Poet Joe Jimenez said he first started hearing about the Orlando nightclub shooting when he and his partner were themselves sitting across from many of the gay nightclubs in San Antonio, Texas, in the early hours of that Sunday morning. “I saw some posts on Twitter and I thought it couldn’t possibly be true.”
He said he still had trouble believing it later that day when the news was confirmed. As a gay, Latino man who enjoys a comfortable middle class life, he says he feels very safe in his community. “But when something like this happens, you realize that no place is safe.”
Jimenez grew up in a small town in Texas, the son of Mexican immigrants. He began writing for fun when he was in junior high school “I would write about being a mutant, which of course seems like a precursor to what I write about now— being an outsider, being different.”
He attended Pomona College in California and returned to Texas to teach high school English. But he wanted to hone the craft of his poetry and enrolled in a low residency MFA program at Antioch University in Los Angeles. He says he was attracted to Antioch’s emphasis on community engagement and the pursuit of social justice.
“I resisted becoming a poet with a capital P. I wanted to become a poem ‘maker.’ I really do see it as making something for my community.”
Just after completing that program, Jimenez says he exited a violent relationship and spent time on the Texas Gulf Coast trying to make sense of things.
“I love going out in the wild alone, being around plants and birds. It’s where I am most reflective. I don’t feel judged.” The poems he wrote during that time are filled with images of nature and became the basis his first published book, “The Possibilities of Mud.”
In the days following the Orlando shooting, Jimenez found himself again turning to poetry to try to process the events.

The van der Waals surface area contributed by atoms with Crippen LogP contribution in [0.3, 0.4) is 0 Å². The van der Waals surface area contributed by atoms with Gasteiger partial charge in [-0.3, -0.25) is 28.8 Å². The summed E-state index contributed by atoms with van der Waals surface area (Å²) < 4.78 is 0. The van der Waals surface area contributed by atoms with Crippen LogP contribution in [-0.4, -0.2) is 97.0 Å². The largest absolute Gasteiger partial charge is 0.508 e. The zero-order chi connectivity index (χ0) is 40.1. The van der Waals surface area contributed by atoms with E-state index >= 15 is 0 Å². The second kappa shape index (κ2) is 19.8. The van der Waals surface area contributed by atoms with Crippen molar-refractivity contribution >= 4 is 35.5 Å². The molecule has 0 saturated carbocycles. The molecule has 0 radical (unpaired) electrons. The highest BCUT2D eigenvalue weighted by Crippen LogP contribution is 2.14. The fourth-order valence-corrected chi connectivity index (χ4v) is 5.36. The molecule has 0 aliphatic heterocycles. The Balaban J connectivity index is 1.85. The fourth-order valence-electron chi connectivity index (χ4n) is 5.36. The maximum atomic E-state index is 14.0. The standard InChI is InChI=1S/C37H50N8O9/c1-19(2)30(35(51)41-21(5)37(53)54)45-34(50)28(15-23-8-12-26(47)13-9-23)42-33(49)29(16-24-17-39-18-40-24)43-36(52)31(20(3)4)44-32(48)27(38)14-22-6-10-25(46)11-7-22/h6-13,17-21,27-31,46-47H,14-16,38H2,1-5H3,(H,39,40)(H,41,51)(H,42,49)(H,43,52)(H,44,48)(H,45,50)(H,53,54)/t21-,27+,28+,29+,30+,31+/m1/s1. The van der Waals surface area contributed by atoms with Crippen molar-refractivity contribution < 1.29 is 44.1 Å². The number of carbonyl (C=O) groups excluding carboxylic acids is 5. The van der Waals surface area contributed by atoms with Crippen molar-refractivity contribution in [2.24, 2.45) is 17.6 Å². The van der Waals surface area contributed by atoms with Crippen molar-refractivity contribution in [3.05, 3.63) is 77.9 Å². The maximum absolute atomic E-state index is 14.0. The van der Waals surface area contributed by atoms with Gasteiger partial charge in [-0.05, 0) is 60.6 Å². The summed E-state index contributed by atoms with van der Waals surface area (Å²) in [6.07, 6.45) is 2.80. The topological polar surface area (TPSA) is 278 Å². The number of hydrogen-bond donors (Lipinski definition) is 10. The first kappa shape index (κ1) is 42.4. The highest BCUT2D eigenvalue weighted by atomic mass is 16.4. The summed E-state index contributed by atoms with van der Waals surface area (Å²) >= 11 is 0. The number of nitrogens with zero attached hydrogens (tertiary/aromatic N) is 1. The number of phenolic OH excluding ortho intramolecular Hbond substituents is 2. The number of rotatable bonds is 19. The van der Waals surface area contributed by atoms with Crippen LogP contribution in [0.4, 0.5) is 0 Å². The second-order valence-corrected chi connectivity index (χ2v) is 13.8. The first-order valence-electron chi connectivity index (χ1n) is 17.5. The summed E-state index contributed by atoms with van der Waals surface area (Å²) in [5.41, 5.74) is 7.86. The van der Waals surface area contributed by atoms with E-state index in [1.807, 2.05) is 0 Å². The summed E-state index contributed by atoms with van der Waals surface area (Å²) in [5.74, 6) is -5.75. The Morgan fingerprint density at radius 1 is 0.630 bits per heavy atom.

“The Orlando shooting saddens and enrages me. And I wonder to what extent I’ve been complicit in the violence by remaining silent? I haven’t spoken up when transgendered people have been murdered. Why am I now motivated to speak out because the victims of this tragedy happen to look like me?”
His poem “Smutgrass” — written in direct response to the Orlando tragedy— is a poem about being unwanted. But Jimenez says, it is also about hope.
“These are plants that aren’t wanted. People will do everything in their power to destroy them and yet they thrive. It’s true that the pleasure of survival is the most resistant act of all.”
Growth is the hardest place for harm to lay its hair.
Of troublesome seed, we invasive bunches,
all narrow spike, fungus smut—the seedhead tells it all.
Despair, Self-Loathing running hands
through my beard.
& God out back having His heels washed
in water you & I use for drink—.
By our roots Old Words will echo: You don’t need
much moisture to seed now. Papi, cut us down only opens
the body to spread its beads.
Improvise, I tell myself. Let the shit go.
All of it means this: not everyone has a phoenix
inside. Some of us growing beside
roads, among beer cans & ditch weeds, waste & trees
smothered with hunger, sightlessness, maladies.
but What if there is nothing glamorous inside?
Can I make a good bed out of tallboys & plastic bags?
If nothing in the world calls your name, mouth wide, teeth gleaming,
If the back & arms you carry riddle with black
spots & marks made by birds who don’t want us here—
I will remind you: There are people who did this before us,
brown & black-spotted, yellow, with rattails,
born from what others did not want & loathed & aimed
to never let belong, & so, we are here today—
the field is wide. We make saliva from root & light.
Our spikelets grow, & do you feel the wind?
Joe Jiménez is the author of “The Possibilities of Mud” (Kórima 2014) and “Bloodline”, a young adult novel (Arte Público 2016). Jiménez is the recipient of the 2016 Letras Latinas/ Red Hen Press Poetry Prize and holds an MFA in Creative Writing from Antioch University Los Angeles. The short film “El Abuelo”, based on Jiménez’s poem, has been screened in Belgium, the Netherlands, Mexico, France, Argentina, Ireland, England, and the US. He lives in San Antonio, Texas, and is a member of the Macondo Workshops.